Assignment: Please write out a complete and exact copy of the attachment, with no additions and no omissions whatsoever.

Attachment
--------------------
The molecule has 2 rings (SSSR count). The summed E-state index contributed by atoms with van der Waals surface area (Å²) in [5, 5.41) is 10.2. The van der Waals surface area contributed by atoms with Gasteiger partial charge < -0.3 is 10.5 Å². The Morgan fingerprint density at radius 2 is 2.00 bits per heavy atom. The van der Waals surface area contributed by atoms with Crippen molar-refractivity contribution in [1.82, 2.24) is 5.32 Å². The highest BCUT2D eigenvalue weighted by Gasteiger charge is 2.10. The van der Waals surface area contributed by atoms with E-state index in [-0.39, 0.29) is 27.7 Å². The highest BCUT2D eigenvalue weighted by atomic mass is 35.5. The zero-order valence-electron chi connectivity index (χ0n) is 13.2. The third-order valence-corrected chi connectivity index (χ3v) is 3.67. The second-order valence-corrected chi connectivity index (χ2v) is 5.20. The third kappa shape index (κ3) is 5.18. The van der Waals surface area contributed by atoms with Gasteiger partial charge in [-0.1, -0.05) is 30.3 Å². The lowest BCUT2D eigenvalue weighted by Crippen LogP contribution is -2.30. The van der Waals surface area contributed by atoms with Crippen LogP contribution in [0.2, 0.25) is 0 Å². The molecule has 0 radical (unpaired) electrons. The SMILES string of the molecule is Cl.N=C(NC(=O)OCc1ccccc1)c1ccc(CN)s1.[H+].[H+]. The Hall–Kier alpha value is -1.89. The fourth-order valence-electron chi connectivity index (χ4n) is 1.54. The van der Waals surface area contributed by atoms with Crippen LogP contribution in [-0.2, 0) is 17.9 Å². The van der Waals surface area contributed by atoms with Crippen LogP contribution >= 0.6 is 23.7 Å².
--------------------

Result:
The molecule has 2 rings (SSSR count). The summed E-state index contributed by atoms with van der Waals surface area (Å²) in [5, 5.41) is 10.2. The van der Waals surface area contributed by atoms with Gasteiger partial charge < -0.3 is 10.5 Å². The Morgan fingerprint density at radius 2 is 2.00 bits per heavy atom. The van der Waals surface area contributed by atoms with Crippen molar-refractivity contribution in [1.82, 2.24) is 5.32 Å². The highest BCUT2D eigenvalue weighted by Gasteiger charge is 2.10. The van der Waals surface area contributed by atoms with E-state index in [-0.39, 0.29) is 27.7 Å². The highest BCUT2D eigenvalue weighted by atomic mass is 35.5. The zero-order valence-electron chi connectivity index (χ0n) is 13.2. The third-order valence-corrected chi connectivity index (χ3v) is 3.67. The second-order valence-corrected chi connectivity index (χ2v) is 5.20. The third kappa shape index (κ3) is 5.18. The van der Waals surface area contributed by atoms with Gasteiger partial charge in [-0.1, -0.05) is 30.3 Å². The lowest BCUT2D eigenvalue weighted by Crippen LogP contribution is -2.30. The van der Waals surface area contributed by atoms with Crippen LogP contribution in [0.2, 0.25) is 0 Å². The molecule has 0 radical (unpaired) electrons. The SMILES string of the molecule is Cl.N=C(NC(=O)OCc1ccccc1)c1ccc(CN)s1.[H+].[H+]. The Hall–Kier alpha value is -1.89. The fourth-order valence-electron chi connectivity index (χ4n) is 1.54. The van der Waals surface area contributed by atoms with Crippen LogP contribution in [-0.2, 0) is 17.9 Å². The van der Waals surface area contributed by atoms with Crippen LogP contribution >= 0.6 is 23.7 Å².